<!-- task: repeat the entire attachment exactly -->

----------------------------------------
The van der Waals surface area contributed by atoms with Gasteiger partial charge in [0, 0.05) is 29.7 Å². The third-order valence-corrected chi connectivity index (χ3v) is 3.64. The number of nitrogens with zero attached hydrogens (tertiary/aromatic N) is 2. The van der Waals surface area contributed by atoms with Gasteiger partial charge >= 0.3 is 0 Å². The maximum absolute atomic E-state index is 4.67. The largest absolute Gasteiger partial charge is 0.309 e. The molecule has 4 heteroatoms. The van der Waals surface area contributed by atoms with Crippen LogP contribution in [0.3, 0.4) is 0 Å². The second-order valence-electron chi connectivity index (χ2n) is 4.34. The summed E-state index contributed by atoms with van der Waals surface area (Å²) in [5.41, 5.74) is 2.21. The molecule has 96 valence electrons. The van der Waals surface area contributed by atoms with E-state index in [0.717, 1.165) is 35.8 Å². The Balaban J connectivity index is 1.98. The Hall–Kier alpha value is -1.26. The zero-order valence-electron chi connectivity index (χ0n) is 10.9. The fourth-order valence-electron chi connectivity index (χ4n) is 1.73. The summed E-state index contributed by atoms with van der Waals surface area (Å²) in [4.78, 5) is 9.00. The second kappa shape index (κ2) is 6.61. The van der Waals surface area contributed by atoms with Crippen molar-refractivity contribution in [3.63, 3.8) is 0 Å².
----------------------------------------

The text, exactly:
The van der Waals surface area contributed by atoms with Gasteiger partial charge in [0, 0.05) is 29.7 Å². The third-order valence-corrected chi connectivity index (χ3v) is 3.64. The number of nitrogens with zero attached hydrogens (tertiary/aromatic N) is 2. The van der Waals surface area contributed by atoms with Gasteiger partial charge >= 0.3 is 0 Å². The maximum absolute atomic E-state index is 4.67. The largest absolute Gasteiger partial charge is 0.309 e. The molecule has 4 heteroatoms. The van der Waals surface area contributed by atoms with Crippen LogP contribution in [0.3, 0.4) is 0 Å². The second-order valence-electron chi connectivity index (χ2n) is 4.34. The summed E-state index contributed by atoms with van der Waals surface area (Å²) in [5.41, 5.74) is 2.21. The molecule has 96 valence electrons. The van der Waals surface area contributed by atoms with E-state index in [0.717, 1.165) is 35.8 Å². The Balaban J connectivity index is 1.98. The Hall–Kier alpha value is -1.26. The zero-order valence-electron chi connectivity index (χ0n) is 10.9. The fourth-order valence-electron chi connectivity index (χ4n) is 1.73. The summed E-state index contributed by atoms with van der Waals surface area (Å²) in [4.78, 5) is 9.00. The second kappa shape index (κ2) is 6.61. The van der Waals surface area contributed by atoms with Crippen molar-refractivity contribution in [3.63, 3.8) is 0 Å².